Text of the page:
Typically, candidates craft ballot titles that communicate what they do for a living in such a way that voters are more likely to votes for them. At the same time, the state Election Code places limitations on what they can choose.
Words with Candidates
Jose F. Moreno (1) initially chose the ballot designation “Professor/Trustee, Anaheim City School District.” This almost certainly violates the state Election Code section limiting ballot designations to three words, and so Moreno (1) has changed his designation to “Professor/School Boardmember.”
That would solve the three word limit problem…if “boardmember” was actually a word! Unfortunately for Moreno (1), “boardmember” is not a real word. Search for it on any number of online dictionaries: Dictionary.com asks, “Did you mean cardmember“? Merriam-Webster says “the word you entered isn’t in the dictionary” and gave me a spelling suggestion: barking deer. Cambridge Dictionaries does not have an entry for “boardmember” and The Free Dictionary reports it cannot be found in either the dictionary or the encyclopedia.
So we find ourselves with an interesting situation: a candidate pointing to his school district record as a qualification for city council, using a made-up word to describe himself to voters.
What Is An Educator?
The senior member of the Tait Slate, Moreno’s ACSD Board colleague James Vanderbilt, chose “Educator/Army Captain” as his ballot designation. I assumed the “educator” claim stemmed from his job title with the California Department of Veterans Affairs: “Education Administrator.”
I was wrong.
According to his ballot designation worksheet, this is his justification for choosing educator: “conduct military seminars and required training as a drilling an Army Captain in an active Troop Program Unit.”
I’m going to go out on a limb here and suggest that is not the first — or even fifteenth — thing that comes to a voter’s mind when he or she thinks about the word “educator.” It’s more accurate to say that stretches the meaning of the word to the breaking point, or further.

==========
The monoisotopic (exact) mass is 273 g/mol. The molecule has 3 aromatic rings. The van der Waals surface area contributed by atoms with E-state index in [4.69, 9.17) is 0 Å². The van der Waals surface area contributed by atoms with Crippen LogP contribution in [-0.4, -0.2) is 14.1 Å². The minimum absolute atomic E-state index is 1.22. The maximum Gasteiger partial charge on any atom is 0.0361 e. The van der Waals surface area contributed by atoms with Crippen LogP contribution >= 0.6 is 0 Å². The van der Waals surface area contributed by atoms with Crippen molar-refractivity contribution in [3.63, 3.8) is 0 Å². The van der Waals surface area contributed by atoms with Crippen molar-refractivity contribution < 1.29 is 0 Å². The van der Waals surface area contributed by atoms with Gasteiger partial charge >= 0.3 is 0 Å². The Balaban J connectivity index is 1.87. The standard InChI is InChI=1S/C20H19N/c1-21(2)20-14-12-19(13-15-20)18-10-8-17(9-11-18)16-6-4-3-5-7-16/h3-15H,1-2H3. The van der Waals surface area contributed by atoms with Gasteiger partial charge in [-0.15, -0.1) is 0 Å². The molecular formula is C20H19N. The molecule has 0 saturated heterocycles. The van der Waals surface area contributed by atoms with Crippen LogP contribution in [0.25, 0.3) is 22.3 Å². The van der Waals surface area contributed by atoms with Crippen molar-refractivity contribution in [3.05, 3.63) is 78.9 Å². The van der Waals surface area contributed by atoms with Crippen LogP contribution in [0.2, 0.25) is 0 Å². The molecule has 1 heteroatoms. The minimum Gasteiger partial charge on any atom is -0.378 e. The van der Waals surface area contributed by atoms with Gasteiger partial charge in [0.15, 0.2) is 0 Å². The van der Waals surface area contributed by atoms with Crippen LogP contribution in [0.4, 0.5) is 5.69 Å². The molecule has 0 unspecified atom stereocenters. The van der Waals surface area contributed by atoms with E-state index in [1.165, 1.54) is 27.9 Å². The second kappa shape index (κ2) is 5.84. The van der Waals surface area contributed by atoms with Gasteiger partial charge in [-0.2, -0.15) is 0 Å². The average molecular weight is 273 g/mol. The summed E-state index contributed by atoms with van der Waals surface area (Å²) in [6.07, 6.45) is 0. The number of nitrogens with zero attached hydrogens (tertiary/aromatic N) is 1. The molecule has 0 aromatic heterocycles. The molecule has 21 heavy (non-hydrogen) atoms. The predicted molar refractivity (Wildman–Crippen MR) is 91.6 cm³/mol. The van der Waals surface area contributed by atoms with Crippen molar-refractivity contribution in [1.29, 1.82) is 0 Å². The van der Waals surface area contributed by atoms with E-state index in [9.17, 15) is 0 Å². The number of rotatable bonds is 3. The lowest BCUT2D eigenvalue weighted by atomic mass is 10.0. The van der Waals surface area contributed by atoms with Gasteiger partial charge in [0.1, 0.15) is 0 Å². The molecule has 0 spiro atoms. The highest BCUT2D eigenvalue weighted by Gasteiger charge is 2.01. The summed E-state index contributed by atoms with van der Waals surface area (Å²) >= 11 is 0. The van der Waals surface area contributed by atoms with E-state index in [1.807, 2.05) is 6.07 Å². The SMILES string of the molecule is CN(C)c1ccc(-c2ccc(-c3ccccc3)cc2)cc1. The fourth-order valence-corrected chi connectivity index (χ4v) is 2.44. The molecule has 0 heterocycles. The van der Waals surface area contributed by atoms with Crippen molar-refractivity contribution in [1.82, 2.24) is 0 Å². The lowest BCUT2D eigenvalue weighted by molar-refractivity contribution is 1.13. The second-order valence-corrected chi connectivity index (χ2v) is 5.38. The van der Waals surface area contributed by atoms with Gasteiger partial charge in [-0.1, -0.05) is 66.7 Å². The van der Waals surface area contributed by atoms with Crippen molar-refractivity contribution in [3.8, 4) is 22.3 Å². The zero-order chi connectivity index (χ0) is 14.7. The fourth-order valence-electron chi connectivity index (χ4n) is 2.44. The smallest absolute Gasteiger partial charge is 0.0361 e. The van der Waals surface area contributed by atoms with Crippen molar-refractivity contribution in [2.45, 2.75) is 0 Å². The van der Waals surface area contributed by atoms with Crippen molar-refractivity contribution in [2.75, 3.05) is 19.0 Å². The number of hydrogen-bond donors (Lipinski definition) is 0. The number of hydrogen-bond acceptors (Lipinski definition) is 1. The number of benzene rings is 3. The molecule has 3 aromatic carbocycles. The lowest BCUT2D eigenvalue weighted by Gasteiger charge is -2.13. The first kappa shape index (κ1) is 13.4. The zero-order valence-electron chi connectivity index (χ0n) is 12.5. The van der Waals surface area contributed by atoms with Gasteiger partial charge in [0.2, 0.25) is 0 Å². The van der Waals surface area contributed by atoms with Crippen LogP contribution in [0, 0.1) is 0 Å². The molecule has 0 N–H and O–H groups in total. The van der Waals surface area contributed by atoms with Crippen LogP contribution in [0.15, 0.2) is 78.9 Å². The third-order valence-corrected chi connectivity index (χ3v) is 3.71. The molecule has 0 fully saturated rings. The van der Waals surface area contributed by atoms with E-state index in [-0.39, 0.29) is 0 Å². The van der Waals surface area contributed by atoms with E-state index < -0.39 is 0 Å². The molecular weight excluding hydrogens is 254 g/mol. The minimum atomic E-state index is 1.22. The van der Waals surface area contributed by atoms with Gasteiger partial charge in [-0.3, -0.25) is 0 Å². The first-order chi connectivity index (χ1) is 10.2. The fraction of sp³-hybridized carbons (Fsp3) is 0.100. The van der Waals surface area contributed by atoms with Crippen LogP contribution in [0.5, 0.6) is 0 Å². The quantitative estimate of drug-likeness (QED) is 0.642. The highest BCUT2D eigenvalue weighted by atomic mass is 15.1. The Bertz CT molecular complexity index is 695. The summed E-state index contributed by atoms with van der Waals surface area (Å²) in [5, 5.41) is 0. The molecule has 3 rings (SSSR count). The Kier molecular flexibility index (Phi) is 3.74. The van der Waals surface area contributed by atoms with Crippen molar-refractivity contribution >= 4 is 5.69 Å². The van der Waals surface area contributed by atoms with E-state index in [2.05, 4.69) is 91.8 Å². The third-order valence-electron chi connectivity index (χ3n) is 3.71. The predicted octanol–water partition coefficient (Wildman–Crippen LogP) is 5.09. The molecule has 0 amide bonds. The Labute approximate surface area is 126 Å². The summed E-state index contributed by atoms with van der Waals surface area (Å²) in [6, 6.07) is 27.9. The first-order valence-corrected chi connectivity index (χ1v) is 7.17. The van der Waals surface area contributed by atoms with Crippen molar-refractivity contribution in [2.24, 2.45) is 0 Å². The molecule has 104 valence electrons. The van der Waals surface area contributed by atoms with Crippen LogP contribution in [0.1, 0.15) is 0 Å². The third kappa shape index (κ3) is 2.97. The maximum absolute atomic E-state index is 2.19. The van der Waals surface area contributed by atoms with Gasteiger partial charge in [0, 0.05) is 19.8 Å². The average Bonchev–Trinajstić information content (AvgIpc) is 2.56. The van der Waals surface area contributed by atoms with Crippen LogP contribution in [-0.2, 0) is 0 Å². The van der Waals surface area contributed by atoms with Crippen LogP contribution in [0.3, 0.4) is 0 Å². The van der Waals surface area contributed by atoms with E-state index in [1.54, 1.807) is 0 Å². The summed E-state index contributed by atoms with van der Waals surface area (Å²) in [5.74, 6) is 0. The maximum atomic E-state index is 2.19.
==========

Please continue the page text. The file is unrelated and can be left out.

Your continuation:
Does conducting “how to flip houses” seminars make one an educator? Does providing ob training make one an educator? If holding a seminar or training people makes one an educator, then virtually anyone qualifies for that sobriquet. To paraphrase Dash Parr of The Incredibles: “When everyone’s an educator, no one is an educator.”
Because I Said So
The ballot designation worksheet asks candidates to substantiate the occupations claimed in their ballot titles.
The noxious Denis Fitzgerald, running for mayor again, selected “Retired Corporation President.”
When asked to justify this title, one would expect Fitzgerald to note the name of the company and when he retired from being president.
Instead, Fitzgerald justifies his use of “Retired Corporation President” by writing “my principal profession before retirement.” In other words, he repeats the claim rather than providing a justification.
The worksheet also asks for the names and contact info for two people who can verify your ballot title justification. Fitzgerald lists “Bill Fitzgerald” and “Buddy Fitzgerald” – who I am sure can be counted on to provide objective testimony as to the truth or falsity of the claim by their father/brother/uncle/cousin.